Tuesday, February 23, 2010

Healthcare Is Not the Issue. Marxism Is.

E-mail to Congress:

Pres. Obama has called for an open debate in the Senate tomorrow on healthcare.

Pres. Obama has been in office for a year. Prior to that, we knew little about him. And during his year in office, we've come to recognize his extraordinary capability as an orator, his ability to mesmerize an audience into forgetting about previous unfulfilled promises, and more importantly his ideologies.

Recognition of ideology can be very difficult, because it requires a thought projection concerning the mind of another person. If there is little experience in that area, the other person's ideology may remain a mystery. Pres. Obama has within the last year given us enough clues on his thought patterns for many of us to recognize that he is a Marxist. Many persons who have had no experience with observing Marxism firsthand may still not see that. Most of you in the house and in Congress are actually of such a tender age that you have no experience with Marxism. Others of us have seen the gyrations and manipulations of Marxism through Lenin and Stalin, and I believe have a much clearer recognition of what it actually is.

A Marxist is a person with a single ideology of obtaining absolute control of the population. He will use any mechanism at his disposal to obtain that power and expand it. He will be deceptive, claiming a desire for negotiation and cooperation, while in fact he has no intention of giving an inch. A Marxist will never give an outright concession. All concessions must come from the non-Marxist.

I have been a volunteer reader for the first and second grades in an elementary school. One of the standard books is on polar bears. The author portrays polar bears as cuddly creatures meaning no harm to anyone. More recently, we have seen pictures of a polar bear on a single ice floe, destined for starvation or drowning. Our compassionate hearts go out to these poor creatures.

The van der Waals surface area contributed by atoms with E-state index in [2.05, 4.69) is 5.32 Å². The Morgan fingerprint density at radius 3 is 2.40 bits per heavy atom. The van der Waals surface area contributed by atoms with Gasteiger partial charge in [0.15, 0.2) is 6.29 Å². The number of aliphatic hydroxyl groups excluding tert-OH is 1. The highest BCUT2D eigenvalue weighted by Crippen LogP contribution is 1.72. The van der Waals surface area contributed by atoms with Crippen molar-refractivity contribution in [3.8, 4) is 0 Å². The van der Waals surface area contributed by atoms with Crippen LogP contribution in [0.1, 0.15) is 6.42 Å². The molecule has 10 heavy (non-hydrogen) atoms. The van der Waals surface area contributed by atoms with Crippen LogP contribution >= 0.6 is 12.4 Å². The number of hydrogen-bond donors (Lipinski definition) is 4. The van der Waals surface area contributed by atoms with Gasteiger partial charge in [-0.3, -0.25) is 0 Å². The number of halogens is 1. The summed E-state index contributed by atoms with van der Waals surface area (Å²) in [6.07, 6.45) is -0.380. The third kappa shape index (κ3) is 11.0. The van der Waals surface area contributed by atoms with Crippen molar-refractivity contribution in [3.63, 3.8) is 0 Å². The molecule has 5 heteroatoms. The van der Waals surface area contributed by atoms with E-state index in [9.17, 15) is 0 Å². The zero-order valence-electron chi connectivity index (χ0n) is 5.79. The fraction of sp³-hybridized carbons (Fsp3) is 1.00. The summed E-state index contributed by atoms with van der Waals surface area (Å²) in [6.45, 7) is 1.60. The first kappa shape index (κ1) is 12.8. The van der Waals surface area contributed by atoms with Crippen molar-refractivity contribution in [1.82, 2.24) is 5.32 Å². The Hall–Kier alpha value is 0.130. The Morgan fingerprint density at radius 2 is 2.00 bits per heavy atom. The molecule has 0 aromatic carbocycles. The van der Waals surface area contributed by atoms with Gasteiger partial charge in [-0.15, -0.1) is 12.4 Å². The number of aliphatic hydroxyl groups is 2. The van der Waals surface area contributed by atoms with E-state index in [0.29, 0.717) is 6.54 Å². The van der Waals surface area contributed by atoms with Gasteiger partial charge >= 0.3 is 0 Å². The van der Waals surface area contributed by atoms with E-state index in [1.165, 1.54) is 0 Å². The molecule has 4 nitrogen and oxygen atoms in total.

However, I tell my kids that in actuality, if one confronts a polar bear in the wild, that bear has only one thing in mind. He wants to have you for lunch. Notwithstanding other aspects of a polar bear's life, which may be very interesting to study in the abstract, he is a dangerous, lethal antagonist. He is the same as a Marxist. A Marxist wants control of your life, no matter what it takes.

As the Senate engages in healthcare debate tomorrow, each member must remember that he is dealing with a Marxist. That Marxist has no interest in health care per se. His only interest in healthcare is as a mechanism by which to control the lives of the Senators and the people they represent. Any concession is a loss. Any defeat is lethal.

Senators will hear about recent increases an healthcare premiums and the need to control insurance companies. While these are all matters for concern, they should not be addressed in that forum. The need for the Obama Administration to control healthcare must be defeated. Dead, dead, dead. Once that is accomplished, we can get onto what is necessary to bring healthcare costs down for the average person and give some protection to the "poor and unfortunate". The American public has indicated no need for immediate resolution of healthcare problems. The Obama Administration is pushing for it now, now, now. Congress must make the point to the American public that the previous Senate bill and anything like it must not be considered, and Congress will promise that it will work on healthcare costs to the best advantage of the American public, while maintaining "life, liberty, and the pursuit of happiness".